The only Aboriginal and Torres Strait Islander community controlled organisation providing kinship services for First Nations children in foster care in Cairns is seeking more families to become involved, as a shortage of carers leads to children being placed in Youth Residential Care homes.
Not having children in family settings is incompatible with new laws passed in State Parliament last week, which strengthened the rights of Aboriginal and Torres Strait Islander children in foster care.
The bill saw the Charter of Rights for vulnerable children expanded to include cultural, religious, language and identity development rights.
Wuchopperen Health Services Limited runs the Culturally Appropriate Foster and Kinship Care Service (CAFAKCS) in Far North Queensland to support Aboriginal and Torres Strait Islander carers provide homes to kids in need.
Executive Director of Child, Youth and Family Services, Tanya Robinson, said there is a huge need for more carers, with a high number of local children currently living in residential care homes, rather than with families.
“Our children can be as young as early primary school living in residential homes, when family-based care is the best option care for our children,” she said.
“We work with our community to identify safe and loving homes for kids who need care for long or short periods of time, who provide strong cultural safety and connections.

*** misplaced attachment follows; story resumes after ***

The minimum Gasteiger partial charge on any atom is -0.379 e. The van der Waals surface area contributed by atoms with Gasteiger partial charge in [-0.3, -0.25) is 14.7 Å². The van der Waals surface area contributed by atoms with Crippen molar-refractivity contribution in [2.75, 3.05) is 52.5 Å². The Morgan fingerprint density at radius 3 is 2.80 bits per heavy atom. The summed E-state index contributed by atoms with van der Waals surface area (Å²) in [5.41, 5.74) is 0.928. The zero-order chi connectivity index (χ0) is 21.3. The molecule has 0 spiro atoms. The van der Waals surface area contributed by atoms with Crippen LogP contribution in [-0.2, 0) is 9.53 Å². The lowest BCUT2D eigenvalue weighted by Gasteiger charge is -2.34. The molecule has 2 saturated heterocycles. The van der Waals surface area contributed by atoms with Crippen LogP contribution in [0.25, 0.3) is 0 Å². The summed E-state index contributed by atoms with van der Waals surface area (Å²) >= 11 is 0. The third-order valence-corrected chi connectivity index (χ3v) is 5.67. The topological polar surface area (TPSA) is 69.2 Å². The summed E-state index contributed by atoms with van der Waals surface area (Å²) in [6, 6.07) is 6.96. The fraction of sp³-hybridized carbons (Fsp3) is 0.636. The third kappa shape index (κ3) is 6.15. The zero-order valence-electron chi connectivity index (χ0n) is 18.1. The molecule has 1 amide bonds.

“The care may be primary care, respite care, weekend care or emergency care.”
Ms Robinson said carers don’t necessarily have to be from the same mobs as the children but must have an understanding of the importance of the child’s continuing connection with their culture.
“We would really love to have our children cared for by their own families, extended families or community members and that’s always our first preference,” she said.
“Carers help keep Aboriginal and Torres Strait Islander children safe and loved during a difficult time in their lives.
“This allows our kids to stay connected to their family, culture, community, country and to stay in school and reach their full potential.”
If a potential carer is approved, the CAFAKCS team provides all necessary supports.
“Our staff will work closely with carers and the children around any supports or needs the children have, which could be education, about the child’s health, or any behavioural challenges,” Ms Robinson said.
“We equip carers with new skills to help provide care and support and provide strength in times of need.”
More information, including contact details, can be found on Wuchopperen’s Culturally Appropriate Foster and Kinship Care Service web page.
- There is a shortage of families to care for Aboriginal and Torres Strait Islander foster children
- First Nations families are preferred to provide kinship for kids
- The Charter of Rights for vulnerable children now covers cultural, language and identity development rights